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Cheese ripening in nonconventional conditions: A multiparameter study applied to Protected Geographical Indication Canestrato di Moliterno cheese

Open AccessPublished:October 27, 2021DOI:https://doi.org/10.3168/jds.2021-20845

      ABSTRACT

      A multiparameter study was performed to evaluate the effect of fondaco, a traditional ripening cellar without any artificial temperature and relative humidity control, on the chemical, microbiological, and sensory characteristics of Protected Geographical Indication Canestrato di Moliterno cheese. Ripening in such a nonconventional environment was associated with lower counts of lactococci, lactobacilli, and total viable bacteria, and higher presence of enterococci, in comparison with ripening in a controlled maturation room. Moreover, fondaco cheese underwent accelerated maturation, as demonstrated by faster casein degradation, greater accumulation of free AA, and higher formation of volatile organic compounds. Secondary proteolysis, as assessed by liquid chromatography-mass spectrometry of free AA and low molecular weight peptides, did not show any qualitative difference among cheeses, but fondaco samples evidenced an advanced level of peptidolysis. On the other hand, significant qualitative differences were observed in the free fatty acid profiles and in the sensory characteristics. Principal component analysis showed a clear separation of the fondaco and control cheeses, indicating that ripening in the natural room conferred unique sensory features to the product.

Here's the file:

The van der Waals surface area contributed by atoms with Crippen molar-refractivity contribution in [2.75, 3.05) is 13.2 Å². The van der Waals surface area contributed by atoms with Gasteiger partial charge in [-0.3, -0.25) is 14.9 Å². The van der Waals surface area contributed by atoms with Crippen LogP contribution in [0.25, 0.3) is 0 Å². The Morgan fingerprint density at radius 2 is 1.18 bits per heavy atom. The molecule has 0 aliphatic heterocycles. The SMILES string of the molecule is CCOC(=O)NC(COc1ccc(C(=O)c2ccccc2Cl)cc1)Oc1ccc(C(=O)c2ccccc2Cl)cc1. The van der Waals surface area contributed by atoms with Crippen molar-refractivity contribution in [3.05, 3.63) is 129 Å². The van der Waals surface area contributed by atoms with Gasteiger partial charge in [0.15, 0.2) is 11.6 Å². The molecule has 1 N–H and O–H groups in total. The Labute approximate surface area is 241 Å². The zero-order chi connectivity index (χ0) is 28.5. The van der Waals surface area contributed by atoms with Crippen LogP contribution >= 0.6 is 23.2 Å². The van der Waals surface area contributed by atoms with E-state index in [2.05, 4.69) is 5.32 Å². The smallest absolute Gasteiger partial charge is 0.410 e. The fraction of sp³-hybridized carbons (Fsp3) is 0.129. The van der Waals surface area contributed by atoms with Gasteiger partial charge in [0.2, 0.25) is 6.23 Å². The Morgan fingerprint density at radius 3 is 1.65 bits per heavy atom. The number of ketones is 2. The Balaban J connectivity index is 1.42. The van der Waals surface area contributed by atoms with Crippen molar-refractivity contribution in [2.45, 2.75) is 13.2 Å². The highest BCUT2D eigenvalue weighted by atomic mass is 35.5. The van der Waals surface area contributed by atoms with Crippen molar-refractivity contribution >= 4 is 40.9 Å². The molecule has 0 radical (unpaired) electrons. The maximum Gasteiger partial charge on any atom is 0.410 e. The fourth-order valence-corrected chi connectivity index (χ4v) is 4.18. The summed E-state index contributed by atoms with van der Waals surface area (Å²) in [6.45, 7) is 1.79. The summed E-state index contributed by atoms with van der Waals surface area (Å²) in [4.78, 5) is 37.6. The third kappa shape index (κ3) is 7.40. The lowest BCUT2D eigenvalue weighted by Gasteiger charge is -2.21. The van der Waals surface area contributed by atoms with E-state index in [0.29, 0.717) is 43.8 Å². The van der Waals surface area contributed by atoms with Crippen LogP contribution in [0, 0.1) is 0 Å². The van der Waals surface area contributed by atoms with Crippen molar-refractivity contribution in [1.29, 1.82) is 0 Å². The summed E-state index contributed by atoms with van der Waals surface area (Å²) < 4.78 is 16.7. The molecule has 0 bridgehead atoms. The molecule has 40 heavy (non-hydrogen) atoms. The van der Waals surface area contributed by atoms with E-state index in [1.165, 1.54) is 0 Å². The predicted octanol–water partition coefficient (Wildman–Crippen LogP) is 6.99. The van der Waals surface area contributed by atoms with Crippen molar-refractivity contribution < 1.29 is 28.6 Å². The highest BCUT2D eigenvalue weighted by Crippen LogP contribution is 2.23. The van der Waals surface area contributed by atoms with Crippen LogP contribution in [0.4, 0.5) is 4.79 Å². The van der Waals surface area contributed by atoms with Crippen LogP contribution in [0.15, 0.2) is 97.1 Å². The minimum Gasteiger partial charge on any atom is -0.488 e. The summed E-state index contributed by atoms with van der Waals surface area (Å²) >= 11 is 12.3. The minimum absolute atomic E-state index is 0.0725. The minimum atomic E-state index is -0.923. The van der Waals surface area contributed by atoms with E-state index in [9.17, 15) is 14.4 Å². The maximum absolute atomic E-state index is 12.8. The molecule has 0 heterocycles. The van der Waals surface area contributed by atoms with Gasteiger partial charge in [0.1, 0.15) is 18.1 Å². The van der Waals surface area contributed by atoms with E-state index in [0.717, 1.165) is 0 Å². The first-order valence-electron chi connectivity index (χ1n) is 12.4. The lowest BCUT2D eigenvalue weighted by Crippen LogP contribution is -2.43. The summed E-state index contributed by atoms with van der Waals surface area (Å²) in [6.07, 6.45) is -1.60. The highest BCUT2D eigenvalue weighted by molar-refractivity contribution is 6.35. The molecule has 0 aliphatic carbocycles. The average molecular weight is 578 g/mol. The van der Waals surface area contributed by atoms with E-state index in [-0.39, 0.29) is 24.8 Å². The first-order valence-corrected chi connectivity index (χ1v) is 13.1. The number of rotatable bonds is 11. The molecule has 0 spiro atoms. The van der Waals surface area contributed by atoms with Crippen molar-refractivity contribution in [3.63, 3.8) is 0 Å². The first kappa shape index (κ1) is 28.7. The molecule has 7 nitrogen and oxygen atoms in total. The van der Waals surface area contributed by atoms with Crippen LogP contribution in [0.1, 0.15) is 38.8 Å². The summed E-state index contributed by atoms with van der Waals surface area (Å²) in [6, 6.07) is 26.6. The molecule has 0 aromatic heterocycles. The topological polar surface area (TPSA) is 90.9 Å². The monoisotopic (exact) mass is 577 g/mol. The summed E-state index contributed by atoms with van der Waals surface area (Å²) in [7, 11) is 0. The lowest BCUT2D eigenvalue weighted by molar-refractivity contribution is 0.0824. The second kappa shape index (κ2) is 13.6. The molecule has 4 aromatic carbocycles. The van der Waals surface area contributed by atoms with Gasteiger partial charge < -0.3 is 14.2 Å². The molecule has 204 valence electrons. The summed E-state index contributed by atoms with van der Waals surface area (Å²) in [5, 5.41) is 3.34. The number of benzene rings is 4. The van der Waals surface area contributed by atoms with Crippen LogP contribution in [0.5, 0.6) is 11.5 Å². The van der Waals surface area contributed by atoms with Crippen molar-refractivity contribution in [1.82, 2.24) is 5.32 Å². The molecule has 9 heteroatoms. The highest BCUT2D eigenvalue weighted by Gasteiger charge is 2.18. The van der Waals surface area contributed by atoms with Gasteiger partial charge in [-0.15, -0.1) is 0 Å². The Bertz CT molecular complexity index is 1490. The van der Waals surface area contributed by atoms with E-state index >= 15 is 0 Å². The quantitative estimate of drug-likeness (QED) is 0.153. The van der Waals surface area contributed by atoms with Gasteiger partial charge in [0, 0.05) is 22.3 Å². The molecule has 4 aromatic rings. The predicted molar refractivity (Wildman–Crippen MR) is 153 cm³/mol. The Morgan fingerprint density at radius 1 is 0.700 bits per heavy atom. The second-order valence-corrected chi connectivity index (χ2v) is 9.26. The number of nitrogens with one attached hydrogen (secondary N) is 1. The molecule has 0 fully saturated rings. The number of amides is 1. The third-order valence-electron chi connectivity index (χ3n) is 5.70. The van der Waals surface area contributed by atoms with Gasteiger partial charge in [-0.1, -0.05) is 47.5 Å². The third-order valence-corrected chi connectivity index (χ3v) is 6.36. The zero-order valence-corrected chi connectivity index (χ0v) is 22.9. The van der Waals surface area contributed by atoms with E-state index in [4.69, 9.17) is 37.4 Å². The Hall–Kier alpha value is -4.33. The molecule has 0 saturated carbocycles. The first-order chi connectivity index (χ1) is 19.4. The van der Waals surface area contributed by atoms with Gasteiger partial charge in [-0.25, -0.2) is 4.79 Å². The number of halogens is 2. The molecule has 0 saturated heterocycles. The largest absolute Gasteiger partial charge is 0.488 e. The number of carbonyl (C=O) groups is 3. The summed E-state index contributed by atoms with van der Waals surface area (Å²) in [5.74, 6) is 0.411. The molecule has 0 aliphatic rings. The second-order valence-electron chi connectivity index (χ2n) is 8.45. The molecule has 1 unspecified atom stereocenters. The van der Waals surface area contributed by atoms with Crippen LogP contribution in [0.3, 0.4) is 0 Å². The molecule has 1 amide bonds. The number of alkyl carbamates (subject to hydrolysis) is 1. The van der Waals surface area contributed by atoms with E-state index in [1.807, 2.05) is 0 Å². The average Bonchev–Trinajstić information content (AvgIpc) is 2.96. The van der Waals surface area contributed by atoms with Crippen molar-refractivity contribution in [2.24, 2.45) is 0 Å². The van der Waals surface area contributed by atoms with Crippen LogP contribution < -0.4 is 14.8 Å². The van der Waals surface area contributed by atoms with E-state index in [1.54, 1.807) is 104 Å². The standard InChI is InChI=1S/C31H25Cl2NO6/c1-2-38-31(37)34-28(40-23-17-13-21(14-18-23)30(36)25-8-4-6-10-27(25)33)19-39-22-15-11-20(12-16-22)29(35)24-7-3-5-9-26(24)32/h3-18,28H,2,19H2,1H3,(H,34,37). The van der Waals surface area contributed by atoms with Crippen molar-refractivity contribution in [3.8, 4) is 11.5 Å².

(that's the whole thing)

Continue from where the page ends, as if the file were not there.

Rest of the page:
Key words

      INTRODUCTION

      The ripening environment plays a fundamental role on cheese quality because it regulates a series of physical-chemical, microbiological, and biochemical events that contribute to “build” the compositional and sensory profile of the product (
      • van den Berg G.
      • Exterkate F.A.
      Technological parameters involved in cheese ripening.
      ;
      • Macedo A.C.
      • Malcata F.X.
      • Oliveira J.C.
      Effect of production factors and ripening conditions on the characteristics of Serra cheese.
      ;
      • Pachlová V.
      • Buňka F.
      • Buňková L.
      • Weiserová E.
      • Budinský P.
      • Žaludek M.
      • Kráčmar S.
      The effect of three different ripening/storage conditions on the distribution of selected parameters in individual parts of Dutch-type cheese.